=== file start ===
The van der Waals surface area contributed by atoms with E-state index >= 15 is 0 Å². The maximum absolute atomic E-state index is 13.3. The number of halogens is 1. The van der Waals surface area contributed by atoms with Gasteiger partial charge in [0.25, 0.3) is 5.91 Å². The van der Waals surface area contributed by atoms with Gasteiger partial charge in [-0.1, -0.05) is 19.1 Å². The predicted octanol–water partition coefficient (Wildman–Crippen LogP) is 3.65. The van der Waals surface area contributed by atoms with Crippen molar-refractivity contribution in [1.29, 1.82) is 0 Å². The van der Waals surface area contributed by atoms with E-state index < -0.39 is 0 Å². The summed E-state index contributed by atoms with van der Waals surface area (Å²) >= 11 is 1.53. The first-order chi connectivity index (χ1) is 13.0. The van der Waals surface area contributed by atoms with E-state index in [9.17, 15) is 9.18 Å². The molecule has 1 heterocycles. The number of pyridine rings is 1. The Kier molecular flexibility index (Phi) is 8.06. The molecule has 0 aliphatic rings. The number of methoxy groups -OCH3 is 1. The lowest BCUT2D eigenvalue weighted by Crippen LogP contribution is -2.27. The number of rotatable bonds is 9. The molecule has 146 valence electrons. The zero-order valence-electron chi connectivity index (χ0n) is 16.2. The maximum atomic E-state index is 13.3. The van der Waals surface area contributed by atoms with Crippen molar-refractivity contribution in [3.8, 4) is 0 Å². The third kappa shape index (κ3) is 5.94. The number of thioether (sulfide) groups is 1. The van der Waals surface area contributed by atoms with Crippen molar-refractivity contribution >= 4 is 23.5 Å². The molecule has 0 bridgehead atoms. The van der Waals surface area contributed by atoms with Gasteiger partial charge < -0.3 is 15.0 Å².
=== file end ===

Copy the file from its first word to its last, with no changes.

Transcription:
The van der Waals surface area contributed by atoms with E-state index >= 15 is 0 Å². The maximum absolute atomic E-state index is 13.3. The number of halogens is 1. The van der Waals surface area contributed by atoms with Gasteiger partial charge in [0.25, 0.3) is 5.91 Å². The van der Waals surface area contributed by atoms with Gasteiger partial charge in [-0.1, -0.05) is 19.1 Å². The predicted octanol–water partition coefficient (Wildman–Crippen LogP) is 3.65. The van der Waals surface area contributed by atoms with Crippen molar-refractivity contribution in [1.29, 1.82) is 0 Å². The van der Waals surface area contributed by atoms with E-state index < -0.39 is 0 Å². The summed E-state index contributed by atoms with van der Waals surface area (Å²) >= 11 is 1.53. The first-order chi connectivity index (χ1) is 13.0. The van der Waals surface area contributed by atoms with E-state index in [9.17, 15) is 9.18 Å². The molecule has 1 heterocycles. The number of pyridine rings is 1. The Kier molecular flexibility index (Phi) is 8.06. The molecule has 0 aliphatic rings. The number of methoxy groups -OCH3 is 1. The lowest BCUT2D eigenvalue weighted by Crippen LogP contribution is -2.27. The number of rotatable bonds is 9. The molecule has 146 valence electrons. The zero-order valence-electron chi connectivity index (χ0n) is 16.2. The maximum atomic E-state index is 13.3. The van der Waals surface area contributed by atoms with Crippen molar-refractivity contribution in [3.8, 4) is 0 Å². The third kappa shape index (κ3) is 5.94. The number of thioether (sulfide) groups is 1. The van der Waals surface area contributed by atoms with Crippen molar-refractivity contribution >= 4 is 23.5 Å². The molecule has 0 bridgehead atoms. The van der Waals surface area contributed by atoms with Gasteiger partial charge < -0.3 is 15.0 Å².